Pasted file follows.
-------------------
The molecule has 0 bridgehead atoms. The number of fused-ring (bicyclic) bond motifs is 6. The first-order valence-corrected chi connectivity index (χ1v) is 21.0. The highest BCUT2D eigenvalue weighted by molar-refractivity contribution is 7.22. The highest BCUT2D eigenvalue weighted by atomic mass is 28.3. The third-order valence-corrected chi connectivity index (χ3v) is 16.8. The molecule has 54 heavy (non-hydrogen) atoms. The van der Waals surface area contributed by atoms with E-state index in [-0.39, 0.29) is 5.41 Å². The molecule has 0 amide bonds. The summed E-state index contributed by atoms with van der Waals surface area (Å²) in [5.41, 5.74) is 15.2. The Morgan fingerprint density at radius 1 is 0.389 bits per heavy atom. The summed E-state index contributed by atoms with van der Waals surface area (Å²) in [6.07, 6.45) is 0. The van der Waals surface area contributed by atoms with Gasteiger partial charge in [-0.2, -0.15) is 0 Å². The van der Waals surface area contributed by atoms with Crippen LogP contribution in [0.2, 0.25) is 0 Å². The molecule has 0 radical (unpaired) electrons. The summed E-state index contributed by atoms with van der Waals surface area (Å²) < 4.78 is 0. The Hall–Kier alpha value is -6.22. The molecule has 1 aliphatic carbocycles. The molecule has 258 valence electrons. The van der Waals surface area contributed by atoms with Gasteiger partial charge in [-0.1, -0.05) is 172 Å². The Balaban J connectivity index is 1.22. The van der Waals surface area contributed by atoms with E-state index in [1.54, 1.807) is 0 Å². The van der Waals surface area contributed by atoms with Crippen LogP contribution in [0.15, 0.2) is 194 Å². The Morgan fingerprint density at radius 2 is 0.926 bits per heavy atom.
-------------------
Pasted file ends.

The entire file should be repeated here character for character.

The molecule has 0 bridgehead atoms. The number of fused-ring (bicyclic) bond motifs is 6. The first-order valence-corrected chi connectivity index (χ1v) is 21.0. The highest BCUT2D eigenvalue weighted by molar-refractivity contribution is 7.22. The highest BCUT2D eigenvalue weighted by atomic mass is 28.3. The third-order valence-corrected chi connectivity index (χ3v) is 16.8. The molecule has 54 heavy (non-hydrogen) atoms. The van der Waals surface area contributed by atoms with E-state index in [-0.39, 0.29) is 5.41 Å². The molecule has 0 amide bonds. The summed E-state index contributed by atoms with van der Waals surface area (Å²) in [5.41, 5.74) is 15.2. The Morgan fingerprint density at radius 1 is 0.389 bits per heavy atom. The summed E-state index contributed by atoms with van der Waals surface area (Å²) in [6.07, 6.45) is 0. The van der Waals surface area contributed by atoms with Gasteiger partial charge in [-0.2, -0.15) is 0 Å². The van der Waals surface area contributed by atoms with Crippen LogP contribution in [0.2, 0.25) is 0 Å². The molecule has 0 radical (unpaired) electrons. The summed E-state index contributed by atoms with van der Waals surface area (Å²) < 4.78 is 0. The Hall–Kier alpha value is -6.22. The molecule has 1 aliphatic carbocycles. The molecule has 258 valence electrons. The van der Waals surface area contributed by atoms with Gasteiger partial charge in [-0.1, -0.05) is 172 Å². The Balaban J connectivity index is 1.22. The van der Waals surface area contributed by atoms with E-state index in [1.54, 1.807) is 0 Å². The van der Waals surface area contributed by atoms with Crippen LogP contribution in [0.15, 0.2) is 194 Å². The Morgan fingerprint density at radius 2 is 0.926 bits per heavy atom.